Rumors, Lies, and Unreliable Narrators: The Crafting of White Slave Narratives

Sunday, January 4, 2015: 2:50 PM
Lenox Ballroom (Sheraton New York)
Elisa Camiscioli, Binghamton University (State University of New York)
This paper examines the early twentieth-century debate on the “traffic in women” between Europe and Latin America with reference to the methodological problem of working with rumors, falsehoods, cover stories, and other less-than-reliable testimonies. Inspired by the historian Louise White’s provocative observation that “secrets and lies are not forms of withholding information but forms by which information is valorized,” it seeks to illuminate the social world of “white slavery” by engaging with the testimonies of prostitutes, procurers, and various middlemen involved in the trade. Thus I am not only interested in the circulation of women across the globe, and, specifically, to Buenos Aires; equally compelling is the circulation of stories about the trade which spoke of unwitting innocents, Jewish procurers, mendacious marriage proposals, and victimization.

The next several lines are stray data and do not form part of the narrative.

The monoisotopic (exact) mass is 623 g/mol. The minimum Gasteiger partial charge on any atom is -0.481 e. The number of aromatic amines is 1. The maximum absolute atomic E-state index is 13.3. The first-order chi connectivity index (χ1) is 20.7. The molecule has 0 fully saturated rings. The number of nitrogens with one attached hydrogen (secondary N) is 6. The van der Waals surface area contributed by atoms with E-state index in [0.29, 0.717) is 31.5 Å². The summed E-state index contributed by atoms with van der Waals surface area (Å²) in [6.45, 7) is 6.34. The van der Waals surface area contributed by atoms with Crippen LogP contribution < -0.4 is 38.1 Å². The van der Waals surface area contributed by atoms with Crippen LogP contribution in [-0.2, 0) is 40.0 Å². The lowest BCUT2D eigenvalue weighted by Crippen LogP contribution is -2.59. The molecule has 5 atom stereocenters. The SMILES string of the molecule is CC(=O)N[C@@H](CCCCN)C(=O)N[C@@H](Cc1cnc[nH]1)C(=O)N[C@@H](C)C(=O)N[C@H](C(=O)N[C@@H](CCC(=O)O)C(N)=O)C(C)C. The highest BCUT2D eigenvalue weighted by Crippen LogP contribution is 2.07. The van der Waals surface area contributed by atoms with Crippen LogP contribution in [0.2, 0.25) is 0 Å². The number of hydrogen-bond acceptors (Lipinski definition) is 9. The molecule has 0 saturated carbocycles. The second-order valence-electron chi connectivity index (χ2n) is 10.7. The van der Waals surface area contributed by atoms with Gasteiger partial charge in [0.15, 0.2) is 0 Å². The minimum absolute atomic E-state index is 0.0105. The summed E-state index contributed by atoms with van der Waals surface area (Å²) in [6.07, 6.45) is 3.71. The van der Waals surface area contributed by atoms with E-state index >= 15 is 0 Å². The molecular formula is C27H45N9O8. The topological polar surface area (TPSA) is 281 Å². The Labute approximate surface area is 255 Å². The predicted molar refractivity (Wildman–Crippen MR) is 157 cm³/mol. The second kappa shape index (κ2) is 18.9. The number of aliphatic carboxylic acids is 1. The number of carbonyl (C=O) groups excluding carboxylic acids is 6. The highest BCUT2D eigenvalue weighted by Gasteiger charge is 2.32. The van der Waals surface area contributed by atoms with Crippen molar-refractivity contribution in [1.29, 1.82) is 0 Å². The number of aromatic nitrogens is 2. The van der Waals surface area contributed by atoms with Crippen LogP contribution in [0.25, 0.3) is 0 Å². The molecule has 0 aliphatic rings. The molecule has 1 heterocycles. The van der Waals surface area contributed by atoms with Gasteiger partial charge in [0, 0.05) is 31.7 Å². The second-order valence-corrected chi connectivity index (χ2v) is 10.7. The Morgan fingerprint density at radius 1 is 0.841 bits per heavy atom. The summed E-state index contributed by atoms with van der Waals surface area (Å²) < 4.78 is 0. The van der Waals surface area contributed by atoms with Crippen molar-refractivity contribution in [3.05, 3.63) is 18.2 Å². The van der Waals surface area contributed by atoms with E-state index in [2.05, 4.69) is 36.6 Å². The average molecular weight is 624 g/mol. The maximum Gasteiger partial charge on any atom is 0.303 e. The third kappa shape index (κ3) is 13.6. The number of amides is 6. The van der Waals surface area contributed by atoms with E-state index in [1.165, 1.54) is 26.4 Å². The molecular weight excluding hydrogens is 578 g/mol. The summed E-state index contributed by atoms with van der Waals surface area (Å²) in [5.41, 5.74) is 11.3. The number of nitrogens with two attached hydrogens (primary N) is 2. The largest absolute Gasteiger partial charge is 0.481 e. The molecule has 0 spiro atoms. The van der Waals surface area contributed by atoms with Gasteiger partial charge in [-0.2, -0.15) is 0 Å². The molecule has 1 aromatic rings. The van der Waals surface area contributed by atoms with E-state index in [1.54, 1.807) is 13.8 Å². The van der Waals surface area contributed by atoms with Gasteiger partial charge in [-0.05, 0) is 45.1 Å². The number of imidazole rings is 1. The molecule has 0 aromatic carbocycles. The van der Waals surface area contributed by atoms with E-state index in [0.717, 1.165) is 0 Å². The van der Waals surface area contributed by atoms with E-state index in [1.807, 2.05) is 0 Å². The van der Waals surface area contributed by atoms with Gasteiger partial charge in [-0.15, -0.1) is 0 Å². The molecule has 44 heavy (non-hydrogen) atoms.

While historians have attributed the ubiquitous rumors of white slavery in early twentieth-century Europe to fears of female independence, anti-Semitism, the transportation revolution, and the social hygiene campaigns of middle-class reformers, this paper focuses on the stories told by those participating in the trade. It does so by examining police dossiers on French women returning from Latin America, in addition to the raw data collected for the 1927 League of Nations report on trafficking to Argentina. These documents contain glimpses of several stories: letters from concerned parents, sensationalist press clippings, records of police surveillance, as well as testimonies from women ostensibly victimized by the trade. While it is tempting to equate these testimonies solely with the experience of subaltern women, in fact, their formulaic recounting of the “victim narrative” of white slavery reveals what kind of information women believed was credible to their interlocutors. My analysis is therefore guided by the twin processes of concealment and disclosure employed when crafting white slave narratives, rather than documenting “authentic” experience or dismissing “unreliable” testimony.

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